Wangkatjunga language. Born c.192O. Died 2O12.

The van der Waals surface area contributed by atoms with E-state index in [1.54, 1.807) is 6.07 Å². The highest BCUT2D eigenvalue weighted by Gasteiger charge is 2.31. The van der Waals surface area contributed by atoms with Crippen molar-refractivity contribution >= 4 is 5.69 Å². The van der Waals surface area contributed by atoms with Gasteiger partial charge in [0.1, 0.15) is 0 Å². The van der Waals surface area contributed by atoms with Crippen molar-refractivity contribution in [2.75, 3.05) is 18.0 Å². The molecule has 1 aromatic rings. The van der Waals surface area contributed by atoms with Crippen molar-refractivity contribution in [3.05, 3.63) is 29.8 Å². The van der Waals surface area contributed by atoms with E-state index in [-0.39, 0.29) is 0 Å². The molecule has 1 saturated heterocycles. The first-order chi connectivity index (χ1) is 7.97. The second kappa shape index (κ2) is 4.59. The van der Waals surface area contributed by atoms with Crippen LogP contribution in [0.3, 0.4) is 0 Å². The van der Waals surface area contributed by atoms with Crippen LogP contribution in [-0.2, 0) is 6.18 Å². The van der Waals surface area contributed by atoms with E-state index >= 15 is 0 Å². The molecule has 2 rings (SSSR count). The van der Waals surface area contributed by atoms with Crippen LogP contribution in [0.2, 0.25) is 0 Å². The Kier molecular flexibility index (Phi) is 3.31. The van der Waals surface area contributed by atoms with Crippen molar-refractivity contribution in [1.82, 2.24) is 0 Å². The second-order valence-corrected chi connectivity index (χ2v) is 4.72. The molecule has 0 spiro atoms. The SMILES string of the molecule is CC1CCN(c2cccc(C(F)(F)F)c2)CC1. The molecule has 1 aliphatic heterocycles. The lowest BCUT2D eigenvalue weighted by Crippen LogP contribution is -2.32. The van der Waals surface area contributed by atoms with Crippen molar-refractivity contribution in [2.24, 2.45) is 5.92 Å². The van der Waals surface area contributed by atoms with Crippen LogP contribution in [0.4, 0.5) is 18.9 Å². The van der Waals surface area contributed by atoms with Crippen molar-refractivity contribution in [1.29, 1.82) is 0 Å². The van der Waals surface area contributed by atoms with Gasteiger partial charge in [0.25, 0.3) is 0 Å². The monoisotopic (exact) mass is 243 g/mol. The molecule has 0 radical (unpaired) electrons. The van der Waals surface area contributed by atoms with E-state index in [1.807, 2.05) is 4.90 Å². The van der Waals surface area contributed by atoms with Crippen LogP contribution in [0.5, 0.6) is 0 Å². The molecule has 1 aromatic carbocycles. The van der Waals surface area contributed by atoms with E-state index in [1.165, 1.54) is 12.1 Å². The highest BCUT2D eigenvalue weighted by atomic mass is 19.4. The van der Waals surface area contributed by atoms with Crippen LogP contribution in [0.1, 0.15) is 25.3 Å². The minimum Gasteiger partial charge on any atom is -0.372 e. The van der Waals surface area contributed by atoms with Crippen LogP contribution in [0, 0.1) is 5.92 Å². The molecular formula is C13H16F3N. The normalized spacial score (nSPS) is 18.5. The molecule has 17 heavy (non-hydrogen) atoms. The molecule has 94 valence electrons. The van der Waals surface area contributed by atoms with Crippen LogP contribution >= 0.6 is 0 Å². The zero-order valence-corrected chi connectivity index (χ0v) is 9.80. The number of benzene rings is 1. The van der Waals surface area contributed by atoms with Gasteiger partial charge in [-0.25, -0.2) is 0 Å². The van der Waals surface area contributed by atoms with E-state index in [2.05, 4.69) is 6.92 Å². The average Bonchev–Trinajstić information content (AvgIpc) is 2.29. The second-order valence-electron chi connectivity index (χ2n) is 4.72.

Billy Joongoora Thomas witnessed the imposition of the pastoral industry onto the traditional lifestyle of his Wangkatjunga people. Born around 192O in the bush, south of Billiluna Station in the Great Sandy Desert of Northern Western Australia, he recalled his first encounter with Europeans, when still a small child, a stockman approached him offering food. As cattle stations encroached on their ancestral estates, Thomas and his peers were indentured into the pastoral industry. Thomas prospered as a stockman, leading cattle along the newly minted Canning Stock Route. Later, he became a police tracker, a dangerous occupation that saw him shot in the leg during an exchange between police and a fugitive. While a stockman, Thomas worked alongside Rover Thomas, the great progenitor of East Kimberley painting in the 198Os. But it was not until 1995 that Billy Thomas presented himself to the Waringarri Aboriginal Arts center in Kununurra with the desire to start painting. Working in thick, impasto skeins of ochre, Thomas’ works married the austerity of East Kimberley painting, with the vibrant, winding networks of desert art. He embraced the materiality of his medium, producing thickly encrusted paintings that presented the physical reality of his country while alluding to its spiritual underpinnings. At their most poetic, the substance of the earth is left to speak for itself: blinding fields of white ochre, forcing the viewer to strain at the frontier of perspicacity to apprehend the subtle variations of a country coming into being. This is the poiesis of Dreaming, forming all things out of the shapeless void. Billy Thomas was a finalist in the Telstra National Aboriginal and Torres Strait Islander Art Awards every year from 1996–2OOO. His works are represented in the National Gallery of Australia, the National Gallery of Victoria and the Art Gallery of New South Wales. In 2O12, he was included in the exhibition Ancestral Modern at the Seattle Art Museum.